The state convention Executive Directors comprise a formidable fraternity in Southern Baptist life. Hearing White, as the leader of one of the largest state conventions in the SBC, reveal that each recommendation from the task force would come as a unanimous act from a unified body shocked many of the editors. Some remain skeptical that the group could actually bring forward each recommendation unanimously.

“In essence, we are quibbling about six cents,” White said.

By this he meant that according to research, only six cents out of every dollar leaves the treasury of local SBC congregations. Of that amount, it is further divided between state conventions and the national agencies of the Southern Baptist Convention. How those percentages are allocated remains a source of great interest—especially by the members of the GCR Task Force.

The task force itself has been notable if for no other reason that no leaks have come from the group—a strange and unlikely occurrence since the SBC grapevine is a powerful tool. White seemed to honestly desire to bridge the generation gap as well as the gap between the mega-church and smaller congregations. Careful not to steal Floyd’s thunder, he confessed that parts of the coming report would be “challenging.”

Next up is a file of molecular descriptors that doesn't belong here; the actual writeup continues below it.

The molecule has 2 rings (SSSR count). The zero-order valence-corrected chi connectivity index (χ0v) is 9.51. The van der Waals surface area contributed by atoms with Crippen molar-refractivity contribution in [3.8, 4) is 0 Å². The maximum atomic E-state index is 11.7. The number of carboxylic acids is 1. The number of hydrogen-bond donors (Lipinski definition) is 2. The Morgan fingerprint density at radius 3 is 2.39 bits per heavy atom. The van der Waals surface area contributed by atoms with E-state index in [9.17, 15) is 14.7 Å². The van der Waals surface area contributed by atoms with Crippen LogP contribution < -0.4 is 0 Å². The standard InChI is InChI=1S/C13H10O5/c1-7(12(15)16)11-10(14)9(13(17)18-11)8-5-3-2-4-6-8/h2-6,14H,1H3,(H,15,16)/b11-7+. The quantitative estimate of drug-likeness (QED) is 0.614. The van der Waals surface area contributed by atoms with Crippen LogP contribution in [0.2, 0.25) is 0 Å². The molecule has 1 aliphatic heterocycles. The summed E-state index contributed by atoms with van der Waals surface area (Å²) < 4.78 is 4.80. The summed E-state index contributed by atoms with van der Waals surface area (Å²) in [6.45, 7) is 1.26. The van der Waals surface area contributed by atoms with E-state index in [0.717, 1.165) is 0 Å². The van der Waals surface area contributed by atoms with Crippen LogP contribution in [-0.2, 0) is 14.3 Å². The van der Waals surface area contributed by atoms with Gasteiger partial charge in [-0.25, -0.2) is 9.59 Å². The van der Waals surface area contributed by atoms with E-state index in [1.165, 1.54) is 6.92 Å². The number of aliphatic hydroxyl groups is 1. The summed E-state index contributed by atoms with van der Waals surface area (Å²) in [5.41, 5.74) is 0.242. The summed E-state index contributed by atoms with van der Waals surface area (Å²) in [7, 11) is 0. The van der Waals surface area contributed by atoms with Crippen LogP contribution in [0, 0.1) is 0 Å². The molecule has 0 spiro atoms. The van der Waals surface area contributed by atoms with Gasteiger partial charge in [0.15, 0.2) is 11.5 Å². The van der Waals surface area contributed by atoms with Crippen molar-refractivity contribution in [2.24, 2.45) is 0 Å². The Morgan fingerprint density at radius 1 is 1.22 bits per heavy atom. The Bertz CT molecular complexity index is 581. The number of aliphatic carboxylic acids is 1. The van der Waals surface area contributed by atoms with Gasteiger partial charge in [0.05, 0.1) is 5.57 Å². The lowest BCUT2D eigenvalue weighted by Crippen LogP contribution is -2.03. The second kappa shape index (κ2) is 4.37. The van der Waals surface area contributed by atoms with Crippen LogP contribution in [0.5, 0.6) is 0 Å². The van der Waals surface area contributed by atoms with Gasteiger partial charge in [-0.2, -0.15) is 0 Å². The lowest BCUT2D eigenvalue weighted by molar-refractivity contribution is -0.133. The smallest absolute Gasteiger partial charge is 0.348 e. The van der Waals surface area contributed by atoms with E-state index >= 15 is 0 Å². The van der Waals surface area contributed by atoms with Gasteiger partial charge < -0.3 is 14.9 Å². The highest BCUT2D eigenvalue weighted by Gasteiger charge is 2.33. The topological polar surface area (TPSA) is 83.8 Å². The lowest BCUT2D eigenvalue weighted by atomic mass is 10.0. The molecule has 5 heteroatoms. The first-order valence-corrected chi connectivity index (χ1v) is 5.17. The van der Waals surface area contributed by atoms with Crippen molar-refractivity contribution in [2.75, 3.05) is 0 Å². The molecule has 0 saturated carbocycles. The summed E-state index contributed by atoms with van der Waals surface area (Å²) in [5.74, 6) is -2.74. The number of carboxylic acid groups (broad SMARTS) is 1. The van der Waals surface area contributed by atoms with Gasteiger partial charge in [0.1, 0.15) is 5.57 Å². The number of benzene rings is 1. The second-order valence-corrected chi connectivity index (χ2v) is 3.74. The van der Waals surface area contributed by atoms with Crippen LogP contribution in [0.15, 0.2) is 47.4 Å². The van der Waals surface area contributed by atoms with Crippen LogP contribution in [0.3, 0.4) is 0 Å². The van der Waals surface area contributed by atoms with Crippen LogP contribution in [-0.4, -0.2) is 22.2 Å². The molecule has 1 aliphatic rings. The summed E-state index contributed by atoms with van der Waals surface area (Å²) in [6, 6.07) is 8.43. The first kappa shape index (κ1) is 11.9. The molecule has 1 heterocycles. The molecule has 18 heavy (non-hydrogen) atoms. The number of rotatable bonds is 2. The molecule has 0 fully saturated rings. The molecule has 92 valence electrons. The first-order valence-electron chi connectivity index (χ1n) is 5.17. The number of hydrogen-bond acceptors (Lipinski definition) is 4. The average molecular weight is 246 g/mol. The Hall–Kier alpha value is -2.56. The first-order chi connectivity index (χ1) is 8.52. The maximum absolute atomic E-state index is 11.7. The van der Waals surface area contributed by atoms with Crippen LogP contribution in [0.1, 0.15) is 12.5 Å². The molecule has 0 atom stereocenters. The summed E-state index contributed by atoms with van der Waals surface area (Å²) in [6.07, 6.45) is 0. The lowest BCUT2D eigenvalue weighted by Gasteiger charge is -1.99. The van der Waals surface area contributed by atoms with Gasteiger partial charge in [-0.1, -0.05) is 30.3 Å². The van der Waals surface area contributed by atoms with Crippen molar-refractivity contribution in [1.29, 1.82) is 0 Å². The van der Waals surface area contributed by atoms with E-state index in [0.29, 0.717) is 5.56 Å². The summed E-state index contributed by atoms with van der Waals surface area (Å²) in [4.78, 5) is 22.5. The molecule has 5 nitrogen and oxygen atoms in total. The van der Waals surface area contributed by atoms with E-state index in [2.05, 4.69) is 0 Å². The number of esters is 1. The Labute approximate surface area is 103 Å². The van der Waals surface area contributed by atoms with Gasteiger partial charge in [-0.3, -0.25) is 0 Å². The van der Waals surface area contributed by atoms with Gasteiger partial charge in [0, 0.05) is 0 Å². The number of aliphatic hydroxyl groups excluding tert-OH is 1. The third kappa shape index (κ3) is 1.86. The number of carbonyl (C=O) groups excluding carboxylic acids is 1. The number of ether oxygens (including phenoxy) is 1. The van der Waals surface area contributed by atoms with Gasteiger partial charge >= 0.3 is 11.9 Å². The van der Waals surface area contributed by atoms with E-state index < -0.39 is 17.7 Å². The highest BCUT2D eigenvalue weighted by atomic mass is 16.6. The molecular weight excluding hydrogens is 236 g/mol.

What was clear from White’s presentation was that seismic shifts could be coming to the SBC. Should the task force’s recommendations be defeated at the annual meeting in Orlando, the SBC still will never be the same as a result of this group’s report. White intimated that the report would appeal to the vast majority of Southern Baptists, and that the report would enhance the strengths of the SBC and work to support her weaknesses.

At this point all eyes are on Nashville where the task force will present their report to the SBC Executive Committee. What transpires after that will forever change how Southern Baptists, as a formal convention of churches, fulfill the Great Commission of Jesus Christ.

Douglas E. Baker serves as the Executive Editor of The Baptist Messenger.